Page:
Start investing

So you’ve got a bit of money each month that you can save up, you’ve heard of investing, and you’re wondering how to start.  This little guide is for people new to investing.

It’s easy once you know how :

You probably want a “Stocks and Shares ISA” (though on the platform websites below you can see some alternatives).  You want one from a platform  company that is going to charge you very little.  There are a few money websites that regularly update their tables showing which platform company charges what.  As you are just getting into investing you want to look at which platform companies work out cheaper for a small total value.  Not sure how often these websites update their data but they seem to show a good range of companies:

I list a few platform companies on my “Links” page.  If you want to simply follow the crowds, go with Hargreaves Lansdown or AJ Bell YouInvest  They are both pretty well-run websites but HL’s charges get steep if your investment is larger, and become hard to justify despite their very good customer service and explanation of rules.

The platform company websites explain the latest rules that the government has in place about ISAs.  In a nutshell, you can put in a limited amount each year, and you can withdraw as much as you like, and withdrawing doesn’t increase your input limit.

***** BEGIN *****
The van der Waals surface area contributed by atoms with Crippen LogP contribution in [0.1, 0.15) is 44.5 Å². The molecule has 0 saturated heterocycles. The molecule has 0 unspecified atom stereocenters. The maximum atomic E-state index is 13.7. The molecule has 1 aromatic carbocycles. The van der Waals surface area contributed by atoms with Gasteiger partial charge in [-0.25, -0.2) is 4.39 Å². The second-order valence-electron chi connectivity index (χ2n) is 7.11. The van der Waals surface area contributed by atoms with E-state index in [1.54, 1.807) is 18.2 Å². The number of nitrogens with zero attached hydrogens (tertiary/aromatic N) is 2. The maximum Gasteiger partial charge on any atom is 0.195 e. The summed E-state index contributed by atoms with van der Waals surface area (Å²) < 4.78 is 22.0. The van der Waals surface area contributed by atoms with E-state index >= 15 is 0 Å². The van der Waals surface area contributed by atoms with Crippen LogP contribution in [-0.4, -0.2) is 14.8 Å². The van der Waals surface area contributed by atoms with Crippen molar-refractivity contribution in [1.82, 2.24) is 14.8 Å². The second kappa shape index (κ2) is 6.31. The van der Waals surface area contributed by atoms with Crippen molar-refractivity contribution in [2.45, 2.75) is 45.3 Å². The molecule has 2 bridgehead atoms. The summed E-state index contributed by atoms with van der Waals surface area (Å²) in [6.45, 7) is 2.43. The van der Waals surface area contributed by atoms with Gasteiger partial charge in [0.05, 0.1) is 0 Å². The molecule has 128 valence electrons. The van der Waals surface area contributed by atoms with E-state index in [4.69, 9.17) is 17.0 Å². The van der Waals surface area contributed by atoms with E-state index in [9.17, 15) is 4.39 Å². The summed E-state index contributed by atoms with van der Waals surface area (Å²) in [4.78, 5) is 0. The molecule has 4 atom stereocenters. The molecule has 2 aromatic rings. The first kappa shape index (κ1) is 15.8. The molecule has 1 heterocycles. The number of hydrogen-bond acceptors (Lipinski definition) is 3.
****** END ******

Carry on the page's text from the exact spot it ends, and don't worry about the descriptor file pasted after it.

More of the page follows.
You pick a platform company, sign up, and decide how much you are paying in each month (and/or how much as a lump sum to start).  Remember that switching later to a different company is very easy – you ask your new choice to manage the movement of your investments.  So far so good.

Then they say “which of our thousands of investments do you want to put your money into?”  Sometimes they include some mention of “risk”.  At this point some people are bewildered and cancel everything.  No! This isn’t so difficult.

You have three choices.

1. You phone them or email them, they help, and you pay extra for the privilege.   Easy but not cheap.

2. You pick one of their ready-made portfolios – they often have a handful of them with names like “low risk” or “adventurous”.  It’s not a terrible choice BUT if you go for this please don’t let your uncertainty about investing make you choose the option they call “low risk”.  If you want growth and you don’t need to save a particular sum by a particular date, then you probably want medium or high “risk”.

3. You pick one or two funds.  This is a good choice if you hope to get into investing, because in the future picking funds will be a great way to tailor your investment.   To start I suggest a low cost fund that might be called a “index” or “tracker” or “ETF”.  And you are going to pick a part of the world ( UK, S.E.Asia, Europe, Japan, North America, Emerging Markets) or just a general “Global”.   A couple of days ago some friends asked my opinion, and just at the moment I’m consider one or two from:

Ishares Pacific ex Japan equity index class H – accumulation (GBP)

Legal & General UK index class C – accumulation (GBP)

Legal & General US index class C – accumulation (GBP)

HSBC European index class C – accumulation (GBP)

Legal & General International index trust class C – accumulation (GBP)

All done!  Now as your money is paid in, it goes into whatever option you chose, and hopefully it grows.

Just one last point – investments are volatile and rise or fall every day.  Don’t switch to other funds just because today was negative – look at the long term.  I review my choices once a year and leave over half of them unchanged.